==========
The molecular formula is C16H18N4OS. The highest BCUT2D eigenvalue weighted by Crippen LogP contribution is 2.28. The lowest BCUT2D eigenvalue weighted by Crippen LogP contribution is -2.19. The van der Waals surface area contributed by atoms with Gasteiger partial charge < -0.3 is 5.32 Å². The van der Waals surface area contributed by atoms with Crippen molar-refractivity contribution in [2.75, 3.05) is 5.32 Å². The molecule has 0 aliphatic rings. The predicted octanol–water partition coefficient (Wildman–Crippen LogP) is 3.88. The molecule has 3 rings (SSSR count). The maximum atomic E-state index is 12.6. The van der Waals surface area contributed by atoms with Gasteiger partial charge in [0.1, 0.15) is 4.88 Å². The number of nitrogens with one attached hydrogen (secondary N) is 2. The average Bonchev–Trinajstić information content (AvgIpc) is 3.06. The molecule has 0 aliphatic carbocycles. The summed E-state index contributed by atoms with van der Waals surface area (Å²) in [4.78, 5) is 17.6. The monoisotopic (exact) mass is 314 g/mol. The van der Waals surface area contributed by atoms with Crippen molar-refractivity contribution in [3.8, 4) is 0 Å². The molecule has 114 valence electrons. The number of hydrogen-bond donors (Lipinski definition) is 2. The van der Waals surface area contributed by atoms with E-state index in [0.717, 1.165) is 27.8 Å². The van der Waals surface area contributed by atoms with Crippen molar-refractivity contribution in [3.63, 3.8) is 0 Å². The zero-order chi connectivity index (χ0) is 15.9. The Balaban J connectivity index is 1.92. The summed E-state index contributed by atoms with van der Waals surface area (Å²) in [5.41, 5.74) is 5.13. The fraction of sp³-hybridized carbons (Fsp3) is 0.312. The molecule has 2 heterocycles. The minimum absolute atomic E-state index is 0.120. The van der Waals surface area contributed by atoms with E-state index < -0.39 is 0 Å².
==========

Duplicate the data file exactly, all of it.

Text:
The molecular formula is C16H18N4OS. The highest BCUT2D eigenvalue weighted by Crippen LogP contribution is 2.28. The lowest BCUT2D eigenvalue weighted by Crippen LogP contribution is -2.19. The van der Waals surface area contributed by atoms with Gasteiger partial charge < -0.3 is 5.32 Å². The van der Waals surface area contributed by atoms with Crippen molar-refractivity contribution in [2.75, 3.05) is 5.32 Å². The molecule has 0 aliphatic rings. The predicted octanol–water partition coefficient (Wildman–Crippen LogP) is 3.88. The molecule has 3 rings (SSSR count). The maximum atomic E-state index is 12.6. The van der Waals surface area contributed by atoms with Gasteiger partial charge in [0.1, 0.15) is 4.88 Å². The number of nitrogens with one attached hydrogen (secondary N) is 2. The average Bonchev–Trinajstić information content (AvgIpc) is 3.06. The molecule has 0 aliphatic carbocycles. The summed E-state index contributed by atoms with van der Waals surface area (Å²) in [4.78, 5) is 17.6. The monoisotopic (exact) mass is 314 g/mol. The van der Waals surface area contributed by atoms with Crippen molar-refractivity contribution in [3.8, 4) is 0 Å². The molecule has 114 valence electrons. The number of hydrogen-bond donors (Lipinski definition) is 2. The van der Waals surface area contributed by atoms with E-state index in [0.717, 1.165) is 27.8 Å². The van der Waals surface area contributed by atoms with Crippen molar-refractivity contribution in [3.63, 3.8) is 0 Å². The zero-order chi connectivity index (χ0) is 15.9. The Balaban J connectivity index is 1.92. The summed E-state index contributed by atoms with van der Waals surface area (Å²) in [5.41, 5.74) is 5.13. The fraction of sp³-hybridized carbons (Fsp3) is 0.312. The molecule has 2 heterocycles. The minimum absolute atomic E-state index is 0.120. The van der Waals surface area contributed by atoms with E-state index < -0.39 is 0 Å².